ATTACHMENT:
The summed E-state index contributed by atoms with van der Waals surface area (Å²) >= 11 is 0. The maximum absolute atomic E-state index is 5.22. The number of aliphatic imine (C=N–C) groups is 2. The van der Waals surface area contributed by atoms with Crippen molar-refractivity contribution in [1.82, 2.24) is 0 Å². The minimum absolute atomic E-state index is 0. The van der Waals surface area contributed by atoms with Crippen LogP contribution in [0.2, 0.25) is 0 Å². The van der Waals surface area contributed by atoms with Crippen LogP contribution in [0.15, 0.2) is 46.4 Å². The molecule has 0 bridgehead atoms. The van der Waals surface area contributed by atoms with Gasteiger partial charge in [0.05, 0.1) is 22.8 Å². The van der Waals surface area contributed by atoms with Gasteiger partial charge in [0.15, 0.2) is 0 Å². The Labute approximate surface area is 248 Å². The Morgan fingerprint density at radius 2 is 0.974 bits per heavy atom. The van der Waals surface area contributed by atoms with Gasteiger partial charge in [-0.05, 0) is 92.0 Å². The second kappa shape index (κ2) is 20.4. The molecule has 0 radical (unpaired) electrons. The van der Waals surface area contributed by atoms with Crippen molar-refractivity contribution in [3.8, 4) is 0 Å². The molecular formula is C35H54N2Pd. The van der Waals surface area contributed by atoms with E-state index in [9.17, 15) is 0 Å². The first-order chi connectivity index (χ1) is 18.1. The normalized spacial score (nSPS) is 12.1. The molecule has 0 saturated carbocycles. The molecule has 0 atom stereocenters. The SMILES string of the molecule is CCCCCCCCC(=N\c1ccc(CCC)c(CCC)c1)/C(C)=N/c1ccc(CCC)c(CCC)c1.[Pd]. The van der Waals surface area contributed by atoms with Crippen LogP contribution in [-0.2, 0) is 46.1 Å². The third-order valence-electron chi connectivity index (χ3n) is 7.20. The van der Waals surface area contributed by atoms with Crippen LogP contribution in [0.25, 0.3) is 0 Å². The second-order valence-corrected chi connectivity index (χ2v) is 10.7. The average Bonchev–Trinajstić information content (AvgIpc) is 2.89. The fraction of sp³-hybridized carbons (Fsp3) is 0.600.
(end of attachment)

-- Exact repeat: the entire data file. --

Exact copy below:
The summed E-state index contributed by atoms with van der Waals surface area (Å²) >= 11 is 0. The maximum absolute atomic E-state index is 5.22. The number of aliphatic imine (C=N–C) groups is 2. The van der Waals surface area contributed by atoms with Crippen molar-refractivity contribution in [1.82, 2.24) is 0 Å². The minimum absolute atomic E-state index is 0. The van der Waals surface area contributed by atoms with Crippen LogP contribution in [0.2, 0.25) is 0 Å². The van der Waals surface area contributed by atoms with Crippen LogP contribution in [0.15, 0.2) is 46.4 Å². The molecule has 0 bridgehead atoms. The van der Waals surface area contributed by atoms with Gasteiger partial charge in [0.05, 0.1) is 22.8 Å². The van der Waals surface area contributed by atoms with Gasteiger partial charge in [0.15, 0.2) is 0 Å². The Labute approximate surface area is 248 Å². The Morgan fingerprint density at radius 2 is 0.974 bits per heavy atom. The van der Waals surface area contributed by atoms with Gasteiger partial charge in [-0.05, 0) is 92.0 Å². The second kappa shape index (κ2) is 20.4. The molecule has 0 radical (unpaired) electrons. The van der Waals surface area contributed by atoms with Crippen molar-refractivity contribution in [3.8, 4) is 0 Å². The molecular formula is C35H54N2Pd. The van der Waals surface area contributed by atoms with E-state index in [9.17, 15) is 0 Å². The first-order chi connectivity index (χ1) is 18.1. The normalized spacial score (nSPS) is 12.1. The molecule has 0 saturated carbocycles. The molecule has 0 atom stereocenters. The SMILES string of the molecule is CCCCCCCCC(=N\c1ccc(CCC)c(CCC)c1)/C(C)=N/c1ccc(CCC)c(CCC)c1.[Pd]. The van der Waals surface area contributed by atoms with Crippen LogP contribution in [-0.2, 0) is 46.1 Å². The third-order valence-electron chi connectivity index (χ3n) is 7.20. The van der Waals surface area contributed by atoms with Crippen LogP contribution in [0.25, 0.3) is 0 Å². The second-order valence-corrected chi connectivity index (χ2v) is 10.7. The average Bonchev–Trinajstić information content (AvgIpc) is 2.89. The fraction of sp³-hybridized carbons (Fsp3) is 0.600.